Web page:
The success of an options trade can be significantly enhanced by being on the right side of implied volatility changes. For example, if you own options when implied volatility increases, the price of these options climbs higher. A change in implied volatility for the worse can create losses, however, even when you are right about the stock's direction.

Each listed option has a unique sensitivity to implied volatility changes. For example, short-dated options will be less sensitive to implied volatility, while long-dated options will be more sensitive. This is based on the fact that long-dated options have more time value priced into them, while short-dated options have less.

Also consider that each strike price will respond differently to implied volatility changes. Options with strike prices that are near the money are most sensitive to implied volatility changes, while options that are further in the money or out of the money will be less sensitive to implied volatility changes. An option's sensitivity to implied volatility changes can be determined by Vega – an option Greek. Keep in mind that as the stock's price fluctuates and as the time until expiration passes, Vega values increase or decrease, depending on these changes. This means that an option can become more or less sensitive to implied volatility changes.

How to Use Implied Volatility to Your Advantage
One effective way to analyze implied volatility is to examine a chart. Many charting platforms provide ways to chart an underlying option's average implied volatility, in which multiple implied volatility values are tallied up and averaged together. For example, the volatility index (VIX) is calculated in a similar fashion. Implied volatility values of near-dated, near-the-money S&P 500 Index options are averaged to determine the VIX's value. The same can be accomplished on any stock that offers options.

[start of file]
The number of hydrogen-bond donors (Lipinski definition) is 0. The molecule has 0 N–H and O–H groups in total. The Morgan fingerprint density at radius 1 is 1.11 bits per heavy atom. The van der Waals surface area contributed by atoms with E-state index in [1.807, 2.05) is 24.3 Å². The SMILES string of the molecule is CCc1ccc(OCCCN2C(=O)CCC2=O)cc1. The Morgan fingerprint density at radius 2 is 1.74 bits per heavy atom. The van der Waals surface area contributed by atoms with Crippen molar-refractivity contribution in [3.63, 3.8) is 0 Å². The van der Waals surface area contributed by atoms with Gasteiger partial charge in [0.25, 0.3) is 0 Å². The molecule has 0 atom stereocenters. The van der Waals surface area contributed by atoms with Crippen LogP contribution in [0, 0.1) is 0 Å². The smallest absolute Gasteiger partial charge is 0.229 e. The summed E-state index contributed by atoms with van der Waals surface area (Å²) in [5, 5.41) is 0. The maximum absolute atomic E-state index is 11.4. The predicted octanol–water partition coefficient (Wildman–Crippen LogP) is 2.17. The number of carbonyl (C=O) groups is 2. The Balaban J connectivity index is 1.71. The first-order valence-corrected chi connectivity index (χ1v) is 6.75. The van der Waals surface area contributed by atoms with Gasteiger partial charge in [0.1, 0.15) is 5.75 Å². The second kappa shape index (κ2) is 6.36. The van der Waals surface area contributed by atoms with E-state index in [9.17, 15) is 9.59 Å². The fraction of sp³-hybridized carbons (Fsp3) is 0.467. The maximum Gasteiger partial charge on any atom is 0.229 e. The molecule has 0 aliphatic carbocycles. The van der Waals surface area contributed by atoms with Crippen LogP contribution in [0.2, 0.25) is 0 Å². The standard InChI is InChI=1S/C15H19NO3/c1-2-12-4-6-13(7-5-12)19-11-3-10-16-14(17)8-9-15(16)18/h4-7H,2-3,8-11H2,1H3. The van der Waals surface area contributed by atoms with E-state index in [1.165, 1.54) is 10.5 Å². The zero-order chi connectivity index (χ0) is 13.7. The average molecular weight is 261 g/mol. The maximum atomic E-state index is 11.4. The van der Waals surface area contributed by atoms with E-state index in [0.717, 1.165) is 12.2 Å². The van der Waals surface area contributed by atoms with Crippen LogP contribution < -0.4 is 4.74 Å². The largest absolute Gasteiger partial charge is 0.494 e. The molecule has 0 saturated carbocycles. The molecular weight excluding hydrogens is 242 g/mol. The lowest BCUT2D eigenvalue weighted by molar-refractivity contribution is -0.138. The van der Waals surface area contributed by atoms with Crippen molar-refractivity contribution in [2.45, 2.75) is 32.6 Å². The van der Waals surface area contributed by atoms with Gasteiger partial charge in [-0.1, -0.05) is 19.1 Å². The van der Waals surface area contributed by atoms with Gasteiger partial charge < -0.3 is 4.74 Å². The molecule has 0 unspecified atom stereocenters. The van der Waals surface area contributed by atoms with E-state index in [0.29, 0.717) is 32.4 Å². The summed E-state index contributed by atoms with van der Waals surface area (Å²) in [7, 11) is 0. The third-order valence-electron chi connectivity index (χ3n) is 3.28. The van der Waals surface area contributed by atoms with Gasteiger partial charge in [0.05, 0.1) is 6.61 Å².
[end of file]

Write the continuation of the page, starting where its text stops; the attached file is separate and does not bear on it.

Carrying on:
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Fig 1: Implied volatility using INTC options – Source: www.prophet.net

Figure 1 shows that implied volatility fluctuates the same way prices do. Implied volatility is expressed in percentage terms and is relative to the underlying stock and how volatile it is. For example, General Electric stock will have lower volatility values than Apple Computer because Apple's stock is much more volatile than General Electric's. Apple's volatility range will be much higher than GE's. What might be considered a low percentage value for AAPL might be considered relatively high for GE.

Because each stock has a unique implied volatility range, these values should not be compared to another stock's volatility range. Implied volatility should be analyzed on a relative basis. In other words, after you have determined the implied volatility range for the option you are trading, you will not want to compare it against another. What is considered a relatively high value for one company might be considered low for another.

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Re: Implied Volatility: - Buying Low and Selling High

I gave this a 4 as it is very basic with no mention of the volatility smile or the model price.

Jul 30, 2017

Member (817 posts)

Re: Implied Volatility: - Buying Low and Selling High

Most valuable article about buy and sell Implied Volatility

Jul 30, 2017

Member (64 posts)